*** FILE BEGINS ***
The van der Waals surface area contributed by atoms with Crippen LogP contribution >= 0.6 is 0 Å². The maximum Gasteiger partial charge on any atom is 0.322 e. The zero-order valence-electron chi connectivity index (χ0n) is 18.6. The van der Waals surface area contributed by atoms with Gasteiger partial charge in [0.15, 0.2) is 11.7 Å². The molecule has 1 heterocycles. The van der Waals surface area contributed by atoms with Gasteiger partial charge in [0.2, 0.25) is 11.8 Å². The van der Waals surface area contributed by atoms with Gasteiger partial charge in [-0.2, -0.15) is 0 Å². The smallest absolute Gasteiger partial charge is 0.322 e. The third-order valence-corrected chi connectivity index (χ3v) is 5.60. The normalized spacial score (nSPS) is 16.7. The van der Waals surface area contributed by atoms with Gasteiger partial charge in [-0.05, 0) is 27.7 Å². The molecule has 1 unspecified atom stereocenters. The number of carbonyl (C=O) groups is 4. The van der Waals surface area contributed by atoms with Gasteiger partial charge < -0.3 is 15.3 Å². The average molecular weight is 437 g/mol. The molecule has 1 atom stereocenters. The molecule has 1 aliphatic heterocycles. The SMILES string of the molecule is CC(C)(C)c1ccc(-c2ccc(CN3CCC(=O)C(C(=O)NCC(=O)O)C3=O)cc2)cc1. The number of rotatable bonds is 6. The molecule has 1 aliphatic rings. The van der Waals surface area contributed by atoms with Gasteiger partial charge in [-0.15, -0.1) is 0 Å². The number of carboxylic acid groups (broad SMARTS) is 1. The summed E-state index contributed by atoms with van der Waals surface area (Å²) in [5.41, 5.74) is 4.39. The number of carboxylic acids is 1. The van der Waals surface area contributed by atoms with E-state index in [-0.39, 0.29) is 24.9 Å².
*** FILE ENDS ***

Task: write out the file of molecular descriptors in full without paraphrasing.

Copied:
The van der Waals surface area contributed by atoms with Crippen LogP contribution >= 0.6 is 0 Å². The maximum Gasteiger partial charge on any atom is 0.322 e. The zero-order valence-electron chi connectivity index (χ0n) is 18.6. The van der Waals surface area contributed by atoms with Gasteiger partial charge in [0.15, 0.2) is 11.7 Å². The molecule has 1 heterocycles. The van der Waals surface area contributed by atoms with Gasteiger partial charge in [0.2, 0.25) is 11.8 Å². The van der Waals surface area contributed by atoms with Gasteiger partial charge in [-0.2, -0.15) is 0 Å². The smallest absolute Gasteiger partial charge is 0.322 e. The third-order valence-corrected chi connectivity index (χ3v) is 5.60. The normalized spacial score (nSPS) is 16.7. The van der Waals surface area contributed by atoms with Gasteiger partial charge in [-0.05, 0) is 27.7 Å². The molecule has 1 unspecified atom stereocenters. The number of carbonyl (C=O) groups is 4. The van der Waals surface area contributed by atoms with Gasteiger partial charge < -0.3 is 15.3 Å². The average molecular weight is 437 g/mol. The molecule has 1 atom stereocenters. The molecule has 1 aliphatic heterocycles. The SMILES string of the molecule is CC(C)(C)c1ccc(-c2ccc(CN3CCC(=O)C(C(=O)NCC(=O)O)C3=O)cc2)cc1. The number of rotatable bonds is 6. The molecule has 1 aliphatic rings. The van der Waals surface area contributed by atoms with Gasteiger partial charge in [-0.15, -0.1) is 0 Å². The number of carboxylic acid groups (broad SMARTS) is 1. The summed E-state index contributed by atoms with van der Waals surface area (Å²) in [5.41, 5.74) is 4.39. The number of carboxylic acids is 1. The van der Waals surface area contributed by atoms with E-state index in [-0.39, 0.29) is 24.9 Å².